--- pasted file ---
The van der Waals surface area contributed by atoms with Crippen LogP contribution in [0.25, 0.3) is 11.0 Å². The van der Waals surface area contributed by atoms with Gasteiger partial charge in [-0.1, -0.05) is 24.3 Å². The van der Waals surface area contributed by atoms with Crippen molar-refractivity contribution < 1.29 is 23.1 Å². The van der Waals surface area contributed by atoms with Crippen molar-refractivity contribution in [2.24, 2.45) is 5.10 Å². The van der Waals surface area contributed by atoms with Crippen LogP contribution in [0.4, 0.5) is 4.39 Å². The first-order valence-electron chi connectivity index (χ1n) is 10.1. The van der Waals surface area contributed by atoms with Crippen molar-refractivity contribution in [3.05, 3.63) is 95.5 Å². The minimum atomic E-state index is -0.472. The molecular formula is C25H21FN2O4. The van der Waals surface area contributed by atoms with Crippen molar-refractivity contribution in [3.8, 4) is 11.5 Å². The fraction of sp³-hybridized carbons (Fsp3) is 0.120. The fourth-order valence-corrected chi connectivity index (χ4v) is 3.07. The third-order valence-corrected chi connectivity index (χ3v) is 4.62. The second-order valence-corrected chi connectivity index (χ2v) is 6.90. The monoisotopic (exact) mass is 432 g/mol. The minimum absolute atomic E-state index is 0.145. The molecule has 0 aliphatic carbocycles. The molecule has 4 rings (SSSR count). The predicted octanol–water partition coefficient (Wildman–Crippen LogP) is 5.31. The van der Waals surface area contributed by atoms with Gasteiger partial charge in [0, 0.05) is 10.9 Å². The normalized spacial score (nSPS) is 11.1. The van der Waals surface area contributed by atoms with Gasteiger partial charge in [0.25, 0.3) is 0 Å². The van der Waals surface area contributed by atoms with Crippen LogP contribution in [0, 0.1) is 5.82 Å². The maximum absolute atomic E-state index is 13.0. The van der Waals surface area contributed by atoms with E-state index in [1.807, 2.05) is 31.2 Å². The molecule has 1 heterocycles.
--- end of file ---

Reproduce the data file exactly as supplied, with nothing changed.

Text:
The van der Waals surface area contributed by atoms with Crippen LogP contribution in [0.25, 0.3) is 11.0 Å². The van der Waals surface area contributed by atoms with Gasteiger partial charge in [-0.1, -0.05) is 24.3 Å². The van der Waals surface area contributed by atoms with Crippen molar-refractivity contribution < 1.29 is 23.1 Å². The van der Waals surface area contributed by atoms with Crippen molar-refractivity contribution in [2.24, 2.45) is 5.10 Å². The van der Waals surface area contributed by atoms with Crippen LogP contribution in [0.4, 0.5) is 4.39 Å². The first-order valence-electron chi connectivity index (χ1n) is 10.1. The van der Waals surface area contributed by atoms with Crippen molar-refractivity contribution in [3.05, 3.63) is 95.5 Å². The minimum atomic E-state index is -0.472. The molecular formula is C25H21FN2O4. The van der Waals surface area contributed by atoms with Crippen molar-refractivity contribution in [3.8, 4) is 11.5 Å². The fraction of sp³-hybridized carbons (Fsp3) is 0.120. The fourth-order valence-corrected chi connectivity index (χ4v) is 3.07. The third-order valence-corrected chi connectivity index (χ3v) is 4.62. The second-order valence-corrected chi connectivity index (χ2v) is 6.90. The monoisotopic (exact) mass is 432 g/mol. The minimum absolute atomic E-state index is 0.145. The molecule has 0 aliphatic carbocycles. The molecule has 4 rings (SSSR count). The predicted octanol–water partition coefficient (Wildman–Crippen LogP) is 5.31. The van der Waals surface area contributed by atoms with Gasteiger partial charge in [0, 0.05) is 10.9 Å². The normalized spacial score (nSPS) is 11.1. The van der Waals surface area contributed by atoms with Gasteiger partial charge in [0.25, 0.3) is 0 Å². The van der Waals surface area contributed by atoms with Crippen LogP contribution in [0, 0.1) is 5.82 Å². The maximum absolute atomic E-state index is 13.0. The van der Waals surface area contributed by atoms with E-state index in [1.807, 2.05) is 31.2 Å². The molecule has 1 heterocycles.